Chemotherapy often induces nausea and vomiting, resulting in increased chest pressure. It can cause appetite loss and water intake reduction, contributing to increased blood viscosity. In addition, chemotherapy induces fatigue, leading to reduced spontaneous activity of the PICC limb, slowed blood flow, agglutination of red blood cells and platelets, and ultimately catheter occlusion.29,30 Catheter occlusion can negatively impact patients’ mood, decreasing quality of life and possibly delaying treatment. Therefore, nursing interventions that effectively prevent or reduce PICC line occlusion are important.


Basing on a systematic review of the literature, we aimed to evaluate nursing interventions that could decrease PICC occlusion and reduce pain for cancer patients during treatment.


Literature Search

Searches were performed in both English and Chinese databases, including PubMed, Web of Science, Science Direct (Elsevier), EMBASE, Cochrane Library, CNKI, and Wanfang, for relevant articles from their inception up to January 2017. For the English databases, the following medical subject heading terms and text words were used: (“peripheral inserted central catheter” OR “PICC”) AND (“occlusion” OR “catheter blockage” OR “catheter obstruction”). For the Chinese databases, the literature resource “English” was added to the search strategy.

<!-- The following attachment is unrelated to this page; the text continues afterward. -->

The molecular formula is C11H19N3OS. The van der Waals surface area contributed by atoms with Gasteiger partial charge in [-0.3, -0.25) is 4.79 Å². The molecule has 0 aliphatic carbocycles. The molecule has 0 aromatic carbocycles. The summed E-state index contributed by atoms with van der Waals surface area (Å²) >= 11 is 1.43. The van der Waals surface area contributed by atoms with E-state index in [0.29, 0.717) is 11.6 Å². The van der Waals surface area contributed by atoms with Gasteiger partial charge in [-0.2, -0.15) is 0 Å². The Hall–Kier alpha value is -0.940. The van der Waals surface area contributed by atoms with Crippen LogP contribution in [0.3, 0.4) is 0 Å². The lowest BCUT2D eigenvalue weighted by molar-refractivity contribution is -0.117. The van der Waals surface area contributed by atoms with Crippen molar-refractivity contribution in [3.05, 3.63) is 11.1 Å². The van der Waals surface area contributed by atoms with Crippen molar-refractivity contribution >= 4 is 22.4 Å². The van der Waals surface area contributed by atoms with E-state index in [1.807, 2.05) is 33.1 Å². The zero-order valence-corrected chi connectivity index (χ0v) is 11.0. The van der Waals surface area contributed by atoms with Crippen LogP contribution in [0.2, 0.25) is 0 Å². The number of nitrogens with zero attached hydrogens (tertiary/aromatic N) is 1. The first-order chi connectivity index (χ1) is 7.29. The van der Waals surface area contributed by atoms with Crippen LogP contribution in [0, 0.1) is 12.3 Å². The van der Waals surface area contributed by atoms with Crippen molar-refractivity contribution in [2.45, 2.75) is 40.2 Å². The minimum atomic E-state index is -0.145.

Eligibility Criteria

The literature selection in this present study was based on the following inclusion criteria: patients were of 18 years or older; the catheter must be a PICC line inserted in the upper limbs with the tip position in the superior vena cava regardless of the material (polyurethane or silicon), number of lumens, insertion technique (percutaneous with or without fluoroscopy or ultrasound guidance), thickness, and tip appearance (valued or not valued); prevention data regarding PICC occlusion must be the results section; catheter occlusion or slow infusion occurrence was reported; and articles were available electronically.

Study Procedure

First, the search strategy was performed in the 5 English and 2 Chinese databases to extract the relevant titles and abstracts. Duplicate studies were removed. Then, 2 independent authors (M.P. and X.Z.) reviewed the literature in accordance with the study inclusion criteria. The titles and abstracts were reviewed, and the unrelated studies were excluded. Full texts were evaluated after the primary screening to obtain the final literature. If a conflict occurred between the 2 authors, a third author (C.L.) was designated to decide the outcome.

Data Extraction

The following data were extracted from the selected literature: authors and year of the study, country where the study was performed, subjects, study design, intervention, measurements in the control groups, and the final results.